January

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Caddis, Chelsea and Vandal enjoying the snow

In January, we are closed to the public, and it’s the time of the year when we all take the opportunity to take holidays and have a bit of a break. There’s still plenty to get on with though at the Centre – the reindeer are all free-ranging but we still feed them daily, if of course we can find them! At this time of the year their appetite is greatly reduced and the weather doesn’t always permit us to walk out onto the mountainside. If we can’t feed them, it doesn’t matter as they’re perfectly capable of finding enough food themselves, but its always nice to check them over and see that they’re all fine. On snowy days, this can take two or three of us two or three hours, as we’re often breaking a track through deep snow, whilst carrying feed, to get to where the reindeer are.

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Gorgeous views, spying for the reindeer

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Calling the reindeer – the better your call, the less distance you have to walk…!

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Not always the easiest of walks – reindeer may be designed for the snow but us herders aren’t!

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Hen’s call must have been good enough – the herd come to meet us.

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Follow the leader. This is on the outside of the enclosure fence line.

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Posers!

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Waiting expectantly for the food.

Aside from feeding the reindeer, there is plenty of maintenance to do at the Centre, which we can’t really do whilst we’re open. Painting the exhibition shed floor is a big job each January – it gets very worn over the course of the year so needs three coats of garage floor paint to smarten it up in preparation for all of our visitors over the coming year! It’s always entertaining reading the instructions on the paint can “Ensure the temperature is over 10*C”, then looking out of the window at the snow – anyone who’s visited will know that our exhibition shed is unheated, so it’s unfortunate that we have to do the floor in the coldest month of the year, when the temperature is mostly sub-zero. Our solution is to block off the doors and get a fan heater on, which helps, but I still wear a hat and gloves and take a cup of tea to help keep me warm!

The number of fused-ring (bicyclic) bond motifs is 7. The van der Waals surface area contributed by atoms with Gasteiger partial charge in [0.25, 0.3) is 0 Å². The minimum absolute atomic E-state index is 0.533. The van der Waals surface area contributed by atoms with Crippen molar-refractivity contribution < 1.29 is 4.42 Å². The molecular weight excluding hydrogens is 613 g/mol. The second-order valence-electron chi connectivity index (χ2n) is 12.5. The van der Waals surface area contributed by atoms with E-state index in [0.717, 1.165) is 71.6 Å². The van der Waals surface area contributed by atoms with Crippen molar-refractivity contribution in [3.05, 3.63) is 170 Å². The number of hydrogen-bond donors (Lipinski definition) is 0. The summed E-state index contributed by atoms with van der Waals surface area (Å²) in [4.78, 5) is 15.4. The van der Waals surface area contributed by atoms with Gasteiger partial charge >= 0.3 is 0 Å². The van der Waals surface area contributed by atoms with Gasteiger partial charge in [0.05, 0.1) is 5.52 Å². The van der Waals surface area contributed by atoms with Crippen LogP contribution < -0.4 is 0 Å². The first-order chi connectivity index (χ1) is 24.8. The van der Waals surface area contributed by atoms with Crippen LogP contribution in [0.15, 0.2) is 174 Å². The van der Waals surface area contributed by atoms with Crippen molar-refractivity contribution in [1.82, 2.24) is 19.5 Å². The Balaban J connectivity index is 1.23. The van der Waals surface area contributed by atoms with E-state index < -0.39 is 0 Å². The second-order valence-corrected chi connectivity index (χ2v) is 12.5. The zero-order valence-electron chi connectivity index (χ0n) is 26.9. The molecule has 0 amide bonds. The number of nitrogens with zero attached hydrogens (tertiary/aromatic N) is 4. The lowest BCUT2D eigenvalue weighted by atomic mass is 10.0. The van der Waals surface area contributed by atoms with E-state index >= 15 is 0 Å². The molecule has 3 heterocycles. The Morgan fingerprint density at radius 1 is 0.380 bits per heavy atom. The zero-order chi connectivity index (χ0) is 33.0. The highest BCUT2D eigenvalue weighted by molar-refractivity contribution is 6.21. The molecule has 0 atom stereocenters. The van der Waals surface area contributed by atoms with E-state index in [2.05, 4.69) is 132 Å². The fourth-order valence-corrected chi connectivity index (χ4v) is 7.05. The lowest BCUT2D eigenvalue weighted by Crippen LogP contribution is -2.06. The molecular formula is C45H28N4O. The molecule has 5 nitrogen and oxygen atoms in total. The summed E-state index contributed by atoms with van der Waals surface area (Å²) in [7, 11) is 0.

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Coat one is well under-way, you can see how worn the floor gets.

The other big job for me is to oil all of our Christmas harness and make any necessary repairs before it is popped into storage for the year. If you’ve met me, you may realise that I absolutely love order and lists, so organising harness is one of my favourite jobs. It’s also a little warmer sitting oiling harness in the shop than most of the other tasks. The shop is the only place large enough to do this really, which is another reason that its done whilst we’re closed, along with the fact that we’d never get round to it if we left it until before Christmas!

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The shop in its January role.